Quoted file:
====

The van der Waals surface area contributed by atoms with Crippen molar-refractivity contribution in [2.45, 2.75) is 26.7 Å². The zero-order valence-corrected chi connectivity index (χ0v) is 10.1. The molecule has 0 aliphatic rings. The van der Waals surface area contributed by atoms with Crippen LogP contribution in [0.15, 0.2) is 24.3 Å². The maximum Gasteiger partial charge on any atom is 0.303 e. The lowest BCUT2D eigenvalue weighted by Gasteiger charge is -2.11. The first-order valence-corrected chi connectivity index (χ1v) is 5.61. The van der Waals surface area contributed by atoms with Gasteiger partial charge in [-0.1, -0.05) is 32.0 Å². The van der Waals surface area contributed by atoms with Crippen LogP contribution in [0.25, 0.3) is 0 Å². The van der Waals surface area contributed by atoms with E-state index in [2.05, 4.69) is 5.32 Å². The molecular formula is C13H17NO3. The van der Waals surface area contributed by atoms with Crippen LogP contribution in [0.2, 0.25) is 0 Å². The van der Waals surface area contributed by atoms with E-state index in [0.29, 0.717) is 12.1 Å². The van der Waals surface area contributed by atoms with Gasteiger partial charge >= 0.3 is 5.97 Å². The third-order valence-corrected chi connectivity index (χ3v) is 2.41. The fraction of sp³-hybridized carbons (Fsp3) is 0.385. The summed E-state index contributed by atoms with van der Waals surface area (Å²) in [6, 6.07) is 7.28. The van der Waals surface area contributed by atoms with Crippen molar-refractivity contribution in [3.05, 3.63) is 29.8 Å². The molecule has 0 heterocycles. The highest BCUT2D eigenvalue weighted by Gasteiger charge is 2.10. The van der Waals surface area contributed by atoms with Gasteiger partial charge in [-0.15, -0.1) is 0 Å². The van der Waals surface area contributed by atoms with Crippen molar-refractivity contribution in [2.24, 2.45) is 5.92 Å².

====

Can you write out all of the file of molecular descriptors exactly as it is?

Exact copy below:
The van der Waals surface area contributed by atoms with Crippen molar-refractivity contribution in [2.45, 2.75) is 26.7 Å². The zero-order valence-corrected chi connectivity index (χ0v) is 10.1. The molecule has 0 aliphatic rings. The van der Waals surface area contributed by atoms with Crippen LogP contribution in [0.15, 0.2) is 24.3 Å². The maximum Gasteiger partial charge on any atom is 0.303 e. The lowest BCUT2D eigenvalue weighted by Gasteiger charge is -2.11. The first-order valence-corrected chi connectivity index (χ1v) is 5.61. The van der Waals surface area contributed by atoms with Gasteiger partial charge in [-0.1, -0.05) is 32.0 Å². The van der Waals surface area contributed by atoms with Crippen LogP contribution in [0.25, 0.3) is 0 Å². The van der Waals surface area contributed by atoms with E-state index in [2.05, 4.69) is 5.32 Å². The molecular formula is C13H17NO3. The van der Waals surface area contributed by atoms with Crippen LogP contribution in [0.2, 0.25) is 0 Å². The van der Waals surface area contributed by atoms with E-state index in [0.29, 0.717) is 12.1 Å². The van der Waals surface area contributed by atoms with Gasteiger partial charge >= 0.3 is 5.97 Å². The third-order valence-corrected chi connectivity index (χ3v) is 2.41. The fraction of sp³-hybridized carbons (Fsp3) is 0.385. The summed E-state index contributed by atoms with van der Waals surface area (Å²) in [6, 6.07) is 7.28. The van der Waals surface area contributed by atoms with Crippen molar-refractivity contribution in [3.05, 3.63) is 29.8 Å². The molecule has 0 heterocycles. The highest BCUT2D eigenvalue weighted by Gasteiger charge is 2.10. The van der Waals surface area contributed by atoms with Gasteiger partial charge in [-0.15, -0.1) is 0 Å². The van der Waals surface area contributed by atoms with Crippen molar-refractivity contribution in [2.24, 2.45) is 5.92 Å².